Appeal, No. 41, April T., 1958, from judgment of Court of Quarter Sessions of Lawrence County, Sept. T., 1957, No. 110, in case of Commonwealth of Pennsylvania v. Edward E. Tucker. Judgment affirmed.
John D. Ray, with him George O. Sewall, and Cauley & Birsic, for appellant.
Frank P. Lawley, Jr., Deputy Attorney General, with him Thomas D. McBride, Attorney General, for appellee.
Before Rhodes, P.j., Hirt, Gunther, Wright, Woodside, Ervin, and Watkins, JJ.
[ 187 Pa. Super. Page 62]
Edward E. Tucker, conducted a collection business in the City of New Castle registered under the name of Ideal Credit Adjusters. The Fictitious Names Docket states that defendant is the only person interested in the business.
Defendant was found guilty on a charge of violating the Act of June 24, 1939, P.L. 872, section 895, subsection g, which is as follows:
"It is unlawful for a collection agency to coerce or intimidate any debtor by delivering or mailing any paper or document simulating, or intending to simulate, a summons, warrant, writ, or court process as a means for the collection of a claim, or to threaten legal proceedings against any debtor; but nothing contained herein shall prohibit a collection agency from informing a debtor that if a claim is not paid, it will be referred
[ 187 Pa. Super. Page 63]
to an attorney or attorneys at law for such action as he or they may deem necessary, without naming a specific attorney or attorneys; and nothing herein contained shall be construed to prohibit a magistrate from sending out notices to debtors before the institution of suit."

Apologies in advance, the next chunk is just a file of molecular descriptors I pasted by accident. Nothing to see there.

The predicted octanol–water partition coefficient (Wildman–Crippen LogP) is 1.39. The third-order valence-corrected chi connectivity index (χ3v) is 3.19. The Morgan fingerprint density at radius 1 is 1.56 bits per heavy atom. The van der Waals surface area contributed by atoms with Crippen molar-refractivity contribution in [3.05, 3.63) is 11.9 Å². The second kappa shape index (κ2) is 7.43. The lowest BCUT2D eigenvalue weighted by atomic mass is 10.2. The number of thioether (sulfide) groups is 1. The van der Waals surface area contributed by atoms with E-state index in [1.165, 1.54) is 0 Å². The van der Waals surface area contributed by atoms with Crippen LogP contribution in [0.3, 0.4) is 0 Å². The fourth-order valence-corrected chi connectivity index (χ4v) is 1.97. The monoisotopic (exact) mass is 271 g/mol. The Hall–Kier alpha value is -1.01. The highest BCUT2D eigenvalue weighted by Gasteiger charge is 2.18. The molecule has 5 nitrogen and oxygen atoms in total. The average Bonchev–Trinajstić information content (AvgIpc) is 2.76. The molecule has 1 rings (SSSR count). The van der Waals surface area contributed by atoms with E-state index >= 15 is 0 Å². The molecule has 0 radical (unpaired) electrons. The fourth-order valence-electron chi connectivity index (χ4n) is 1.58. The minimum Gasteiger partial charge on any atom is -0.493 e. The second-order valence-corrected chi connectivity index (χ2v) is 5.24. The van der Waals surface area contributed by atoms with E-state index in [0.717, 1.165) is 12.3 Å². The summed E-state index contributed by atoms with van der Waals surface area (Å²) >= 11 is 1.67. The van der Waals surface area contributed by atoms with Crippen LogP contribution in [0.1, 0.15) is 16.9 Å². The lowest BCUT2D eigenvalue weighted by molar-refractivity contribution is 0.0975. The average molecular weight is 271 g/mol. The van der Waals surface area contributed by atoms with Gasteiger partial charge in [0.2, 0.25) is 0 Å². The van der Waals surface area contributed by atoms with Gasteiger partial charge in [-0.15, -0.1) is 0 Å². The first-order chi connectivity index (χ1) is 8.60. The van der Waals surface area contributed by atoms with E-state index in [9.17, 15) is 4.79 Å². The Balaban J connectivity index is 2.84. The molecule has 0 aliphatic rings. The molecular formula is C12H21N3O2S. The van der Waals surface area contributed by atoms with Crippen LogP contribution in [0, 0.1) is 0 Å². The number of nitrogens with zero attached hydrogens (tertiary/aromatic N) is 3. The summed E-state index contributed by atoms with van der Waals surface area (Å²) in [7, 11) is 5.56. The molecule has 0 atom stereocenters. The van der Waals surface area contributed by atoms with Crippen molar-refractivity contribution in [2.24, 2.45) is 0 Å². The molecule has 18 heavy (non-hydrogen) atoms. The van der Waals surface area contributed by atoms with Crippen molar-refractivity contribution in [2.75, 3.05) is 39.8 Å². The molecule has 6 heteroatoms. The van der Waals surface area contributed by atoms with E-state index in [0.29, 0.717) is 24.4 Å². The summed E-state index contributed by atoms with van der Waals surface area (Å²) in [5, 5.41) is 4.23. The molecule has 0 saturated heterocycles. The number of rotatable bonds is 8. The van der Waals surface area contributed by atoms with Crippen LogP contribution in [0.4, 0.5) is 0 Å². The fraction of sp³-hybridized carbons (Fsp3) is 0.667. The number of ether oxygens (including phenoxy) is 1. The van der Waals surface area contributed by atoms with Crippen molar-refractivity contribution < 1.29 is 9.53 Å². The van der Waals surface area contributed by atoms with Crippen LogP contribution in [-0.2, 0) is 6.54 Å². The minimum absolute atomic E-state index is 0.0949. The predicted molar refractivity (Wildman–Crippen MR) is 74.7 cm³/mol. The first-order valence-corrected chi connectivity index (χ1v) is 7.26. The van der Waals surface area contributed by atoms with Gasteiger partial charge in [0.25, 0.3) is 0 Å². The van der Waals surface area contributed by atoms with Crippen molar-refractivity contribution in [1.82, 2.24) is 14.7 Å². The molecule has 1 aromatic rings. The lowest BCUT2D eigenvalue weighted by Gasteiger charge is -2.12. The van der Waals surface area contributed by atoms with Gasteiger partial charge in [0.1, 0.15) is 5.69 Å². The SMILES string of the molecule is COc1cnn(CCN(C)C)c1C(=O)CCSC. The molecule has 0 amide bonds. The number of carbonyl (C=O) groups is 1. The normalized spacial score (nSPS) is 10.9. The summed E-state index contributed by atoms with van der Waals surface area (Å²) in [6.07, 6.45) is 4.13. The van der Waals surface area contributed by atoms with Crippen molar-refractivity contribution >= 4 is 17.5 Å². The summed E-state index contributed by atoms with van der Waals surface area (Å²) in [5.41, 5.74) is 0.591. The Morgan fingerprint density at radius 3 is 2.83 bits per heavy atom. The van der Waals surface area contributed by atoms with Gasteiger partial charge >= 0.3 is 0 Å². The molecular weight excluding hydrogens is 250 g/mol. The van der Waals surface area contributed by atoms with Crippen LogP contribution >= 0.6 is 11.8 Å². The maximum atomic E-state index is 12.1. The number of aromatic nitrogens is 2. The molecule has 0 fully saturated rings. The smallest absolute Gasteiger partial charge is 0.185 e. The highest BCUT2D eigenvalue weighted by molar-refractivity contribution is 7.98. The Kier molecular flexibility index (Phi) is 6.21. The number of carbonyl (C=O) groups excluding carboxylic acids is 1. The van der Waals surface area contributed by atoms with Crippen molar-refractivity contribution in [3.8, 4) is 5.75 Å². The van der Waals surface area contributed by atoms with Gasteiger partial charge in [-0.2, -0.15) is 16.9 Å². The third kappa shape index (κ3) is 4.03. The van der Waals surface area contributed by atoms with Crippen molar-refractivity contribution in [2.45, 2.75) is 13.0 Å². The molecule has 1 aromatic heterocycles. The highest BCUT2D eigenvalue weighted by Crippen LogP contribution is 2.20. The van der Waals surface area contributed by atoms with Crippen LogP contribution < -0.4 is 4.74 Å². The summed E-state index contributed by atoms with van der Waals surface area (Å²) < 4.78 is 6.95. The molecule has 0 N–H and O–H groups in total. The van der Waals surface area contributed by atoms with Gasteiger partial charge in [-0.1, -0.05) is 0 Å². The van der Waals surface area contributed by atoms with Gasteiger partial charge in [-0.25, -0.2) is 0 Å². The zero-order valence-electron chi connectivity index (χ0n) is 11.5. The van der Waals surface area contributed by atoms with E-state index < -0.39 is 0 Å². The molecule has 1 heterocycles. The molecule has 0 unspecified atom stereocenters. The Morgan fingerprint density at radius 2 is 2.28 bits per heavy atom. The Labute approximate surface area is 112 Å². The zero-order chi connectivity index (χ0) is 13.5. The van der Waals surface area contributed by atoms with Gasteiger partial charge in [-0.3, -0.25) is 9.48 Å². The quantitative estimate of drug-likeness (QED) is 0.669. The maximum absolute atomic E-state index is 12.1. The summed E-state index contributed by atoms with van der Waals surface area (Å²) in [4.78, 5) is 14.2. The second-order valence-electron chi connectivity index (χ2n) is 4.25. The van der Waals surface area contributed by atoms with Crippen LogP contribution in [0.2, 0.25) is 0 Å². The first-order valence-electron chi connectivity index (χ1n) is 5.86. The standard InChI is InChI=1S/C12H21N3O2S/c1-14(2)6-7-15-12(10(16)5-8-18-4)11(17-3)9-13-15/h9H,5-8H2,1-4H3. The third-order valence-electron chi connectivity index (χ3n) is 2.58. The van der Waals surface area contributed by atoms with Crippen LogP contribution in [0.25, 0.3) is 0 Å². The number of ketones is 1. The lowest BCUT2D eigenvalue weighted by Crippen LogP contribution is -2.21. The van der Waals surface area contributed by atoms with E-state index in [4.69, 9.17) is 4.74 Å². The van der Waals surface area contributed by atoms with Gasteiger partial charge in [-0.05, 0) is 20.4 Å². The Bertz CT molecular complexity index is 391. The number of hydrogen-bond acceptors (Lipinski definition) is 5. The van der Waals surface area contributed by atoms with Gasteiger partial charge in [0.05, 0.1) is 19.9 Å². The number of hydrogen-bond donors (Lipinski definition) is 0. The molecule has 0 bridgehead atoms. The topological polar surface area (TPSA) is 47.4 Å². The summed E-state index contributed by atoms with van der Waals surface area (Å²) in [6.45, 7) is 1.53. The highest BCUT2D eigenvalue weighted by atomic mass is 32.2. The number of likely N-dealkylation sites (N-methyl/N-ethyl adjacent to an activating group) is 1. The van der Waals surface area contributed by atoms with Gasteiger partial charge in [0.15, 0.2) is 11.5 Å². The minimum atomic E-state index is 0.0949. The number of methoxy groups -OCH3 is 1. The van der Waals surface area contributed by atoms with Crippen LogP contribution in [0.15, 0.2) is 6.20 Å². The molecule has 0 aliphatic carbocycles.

This appeal is from judgment and sentence imposed by the court. At the trial defendant demurred to the evidence and subsequently filed motions for a new trial and in arrest of judgment. Both motions were refused.
The evidence reveals that the case arose out of the following facts.
In 1954 John and Helen Polding purchased furniture on credit from Bolotin Furniture Store.On or about July 20, 1955, the Poldings received a letter from Ideal Credit Adjusters advising them that their account with the Bolotin Furniture Store had been placed with its firm for collection, and that unless the Poldings stopped at the office within five days it would be necessary to bring suit before a justice of the peace.
Sometime after this notice was received a levy was made on the furniture belonging to the Poldings. Thereupon, they agreed with the defendant, Tucker, to pay a stipulated sum each month on the balance due.
Mrs. Polding obtained a divorce from John Polding and married Charles McConnell. The McConnells moved to Akron, Ohio, taking with them the furniture purchased from Bolotin's Store.
On December 14, 1956, the defendant prepared an information against Mr. and Mrs. Polding charging them with unlawfully and feloniously taking, stealing and carrying away against the wishes of the Bolotin ...